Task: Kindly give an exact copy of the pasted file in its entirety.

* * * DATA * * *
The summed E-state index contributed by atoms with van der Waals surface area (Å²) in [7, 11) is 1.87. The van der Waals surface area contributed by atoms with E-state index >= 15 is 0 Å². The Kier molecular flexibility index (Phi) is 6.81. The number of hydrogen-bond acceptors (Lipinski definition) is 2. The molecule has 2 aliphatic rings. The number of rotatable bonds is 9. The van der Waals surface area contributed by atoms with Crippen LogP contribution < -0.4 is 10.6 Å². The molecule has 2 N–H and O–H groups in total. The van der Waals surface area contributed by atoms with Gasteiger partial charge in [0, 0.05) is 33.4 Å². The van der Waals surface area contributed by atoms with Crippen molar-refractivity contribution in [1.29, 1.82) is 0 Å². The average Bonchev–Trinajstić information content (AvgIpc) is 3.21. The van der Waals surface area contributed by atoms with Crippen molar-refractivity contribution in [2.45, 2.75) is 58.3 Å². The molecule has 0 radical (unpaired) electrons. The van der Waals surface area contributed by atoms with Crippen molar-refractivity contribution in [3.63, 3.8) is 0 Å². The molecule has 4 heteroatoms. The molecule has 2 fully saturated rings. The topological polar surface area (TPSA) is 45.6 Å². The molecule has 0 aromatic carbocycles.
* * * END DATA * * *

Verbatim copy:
The summed E-state index contributed by atoms with van der Waals surface area (Å²) in [7, 11) is 1.87. The van der Waals surface area contributed by atoms with E-state index >= 15 is 0 Å². The Kier molecular flexibility index (Phi) is 6.81. The number of hydrogen-bond acceptors (Lipinski definition) is 2. The molecule has 2 aliphatic rings. The number of rotatable bonds is 9. The van der Waals surface area contributed by atoms with Crippen LogP contribution < -0.4 is 10.6 Å². The molecule has 2 N–H and O–H groups in total. The van der Waals surface area contributed by atoms with Gasteiger partial charge in [0, 0.05) is 33.4 Å². The van der Waals surface area contributed by atoms with Crippen molar-refractivity contribution in [1.29, 1.82) is 0 Å². The average Bonchev–Trinajstić information content (AvgIpc) is 3.21. The van der Waals surface area contributed by atoms with Crippen molar-refractivity contribution in [2.45, 2.75) is 58.3 Å². The molecule has 0 radical (unpaired) electrons. The van der Waals surface area contributed by atoms with Crippen molar-refractivity contribution in [3.63, 3.8) is 0 Å². The molecule has 4 heteroatoms. The molecule has 2 fully saturated rings. The topological polar surface area (TPSA) is 45.6 Å². The molecule has 0 aromatic carbocycles.